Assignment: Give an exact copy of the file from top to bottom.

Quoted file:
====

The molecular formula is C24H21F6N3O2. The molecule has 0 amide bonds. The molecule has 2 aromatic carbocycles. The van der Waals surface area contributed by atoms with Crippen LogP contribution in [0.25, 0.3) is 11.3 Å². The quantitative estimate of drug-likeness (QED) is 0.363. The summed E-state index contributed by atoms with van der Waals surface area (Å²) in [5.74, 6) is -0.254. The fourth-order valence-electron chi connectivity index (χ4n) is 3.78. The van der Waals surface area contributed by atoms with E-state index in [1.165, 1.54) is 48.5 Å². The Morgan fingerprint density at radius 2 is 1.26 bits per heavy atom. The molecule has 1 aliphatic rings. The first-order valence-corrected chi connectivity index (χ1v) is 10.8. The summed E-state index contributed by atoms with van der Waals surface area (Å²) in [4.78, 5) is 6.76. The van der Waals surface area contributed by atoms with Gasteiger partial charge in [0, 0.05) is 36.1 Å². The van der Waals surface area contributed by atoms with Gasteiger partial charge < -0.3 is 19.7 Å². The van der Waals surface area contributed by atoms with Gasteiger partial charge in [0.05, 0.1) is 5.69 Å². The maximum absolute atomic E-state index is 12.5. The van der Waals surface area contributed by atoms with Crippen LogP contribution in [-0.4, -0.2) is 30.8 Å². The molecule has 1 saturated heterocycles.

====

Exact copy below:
The molecular formula is C24H21F6N3O2. The molecule has 0 amide bonds. The molecule has 2 aromatic carbocycles. The van der Waals surface area contributed by atoms with Crippen LogP contribution in [0.25, 0.3) is 11.3 Å². The quantitative estimate of drug-likeness (QED) is 0.363. The summed E-state index contributed by atoms with van der Waals surface area (Å²) in [5.74, 6) is -0.254. The fourth-order valence-electron chi connectivity index (χ4n) is 3.78. The van der Waals surface area contributed by atoms with E-state index in [1.165, 1.54) is 48.5 Å². The Morgan fingerprint density at radius 2 is 1.26 bits per heavy atom. The molecule has 1 aliphatic rings. The first-order valence-corrected chi connectivity index (χ1v) is 10.8. The summed E-state index contributed by atoms with van der Waals surface area (Å²) in [4.78, 5) is 6.76. The van der Waals surface area contributed by atoms with Gasteiger partial charge in [0, 0.05) is 36.1 Å². The van der Waals surface area contributed by atoms with Gasteiger partial charge < -0.3 is 19.7 Å². The van der Waals surface area contributed by atoms with Gasteiger partial charge in [0.05, 0.1) is 5.69 Å². The maximum absolute atomic E-state index is 12.5. The van der Waals surface area contributed by atoms with Crippen LogP contribution in [-0.4, -0.2) is 30.8 Å². The molecule has 1 saturated heterocycles.